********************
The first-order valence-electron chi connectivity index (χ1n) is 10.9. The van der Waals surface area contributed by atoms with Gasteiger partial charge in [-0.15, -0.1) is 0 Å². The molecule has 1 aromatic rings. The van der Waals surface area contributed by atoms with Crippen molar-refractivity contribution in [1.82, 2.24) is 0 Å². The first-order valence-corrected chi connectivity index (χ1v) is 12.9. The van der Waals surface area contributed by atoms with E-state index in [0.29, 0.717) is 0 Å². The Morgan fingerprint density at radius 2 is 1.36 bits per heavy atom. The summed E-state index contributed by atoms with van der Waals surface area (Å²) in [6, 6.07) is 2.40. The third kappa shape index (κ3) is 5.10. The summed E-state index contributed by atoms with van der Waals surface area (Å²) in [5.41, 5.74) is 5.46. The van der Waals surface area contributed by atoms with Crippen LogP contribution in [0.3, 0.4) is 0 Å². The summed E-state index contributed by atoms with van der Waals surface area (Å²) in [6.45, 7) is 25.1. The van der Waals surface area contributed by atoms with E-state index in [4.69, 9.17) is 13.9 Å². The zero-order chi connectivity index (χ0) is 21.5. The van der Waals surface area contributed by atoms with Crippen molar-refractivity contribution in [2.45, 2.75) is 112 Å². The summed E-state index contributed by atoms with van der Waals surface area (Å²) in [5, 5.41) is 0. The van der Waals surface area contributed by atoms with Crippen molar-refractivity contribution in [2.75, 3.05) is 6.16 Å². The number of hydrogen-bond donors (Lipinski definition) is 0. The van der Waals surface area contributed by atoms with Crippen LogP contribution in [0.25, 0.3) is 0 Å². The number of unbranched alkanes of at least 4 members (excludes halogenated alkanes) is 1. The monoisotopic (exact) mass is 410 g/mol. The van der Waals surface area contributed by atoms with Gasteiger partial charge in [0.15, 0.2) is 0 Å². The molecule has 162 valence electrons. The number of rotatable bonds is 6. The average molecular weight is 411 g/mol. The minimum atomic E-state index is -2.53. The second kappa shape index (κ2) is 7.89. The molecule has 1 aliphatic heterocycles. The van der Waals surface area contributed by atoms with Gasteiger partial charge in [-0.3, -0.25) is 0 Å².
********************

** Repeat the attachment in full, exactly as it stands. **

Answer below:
The first-order valence-electron chi connectivity index (χ1n) is 10.9. The van der Waals surface area contributed by atoms with Gasteiger partial charge in [-0.15, -0.1) is 0 Å². The molecule has 1 aromatic rings. The van der Waals surface area contributed by atoms with Crippen molar-refractivity contribution in [1.82, 2.24) is 0 Å². The first-order valence-corrected chi connectivity index (χ1v) is 12.9. The van der Waals surface area contributed by atoms with E-state index in [0.29, 0.717) is 0 Å². The Morgan fingerprint density at radius 2 is 1.36 bits per heavy atom. The summed E-state index contributed by atoms with van der Waals surface area (Å²) in [6, 6.07) is 2.40. The third kappa shape index (κ3) is 5.10. The summed E-state index contributed by atoms with van der Waals surface area (Å²) in [5.41, 5.74) is 5.46. The van der Waals surface area contributed by atoms with Crippen LogP contribution in [0.3, 0.4) is 0 Å². The summed E-state index contributed by atoms with van der Waals surface area (Å²) in [6.45, 7) is 25.1. The van der Waals surface area contributed by atoms with E-state index in [4.69, 9.17) is 13.9 Å². The zero-order chi connectivity index (χ0) is 21.5. The van der Waals surface area contributed by atoms with Crippen molar-refractivity contribution in [2.45, 2.75) is 112 Å². The summed E-state index contributed by atoms with van der Waals surface area (Å²) in [5, 5.41) is 0. The van der Waals surface area contributed by atoms with Crippen molar-refractivity contribution in [2.75, 3.05) is 6.16 Å². The number of hydrogen-bond donors (Lipinski definition) is 0. The van der Waals surface area contributed by atoms with Crippen LogP contribution in [0.25, 0.3) is 0 Å². The number of unbranched alkanes of at least 4 members (excludes halogenated alkanes) is 1. The monoisotopic (exact) mass is 410 g/mol. The van der Waals surface area contributed by atoms with Gasteiger partial charge in [0.15, 0.2) is 0 Å². The molecule has 162 valence electrons. The number of rotatable bonds is 6. The average molecular weight is 411 g/mol. The minimum atomic E-state index is -2.53. The second kappa shape index (κ2) is 7.89. The molecule has 1 aliphatic heterocycles. The van der Waals surface area contributed by atoms with Gasteiger partial charge in [-0.3, -0.25) is 0 Å².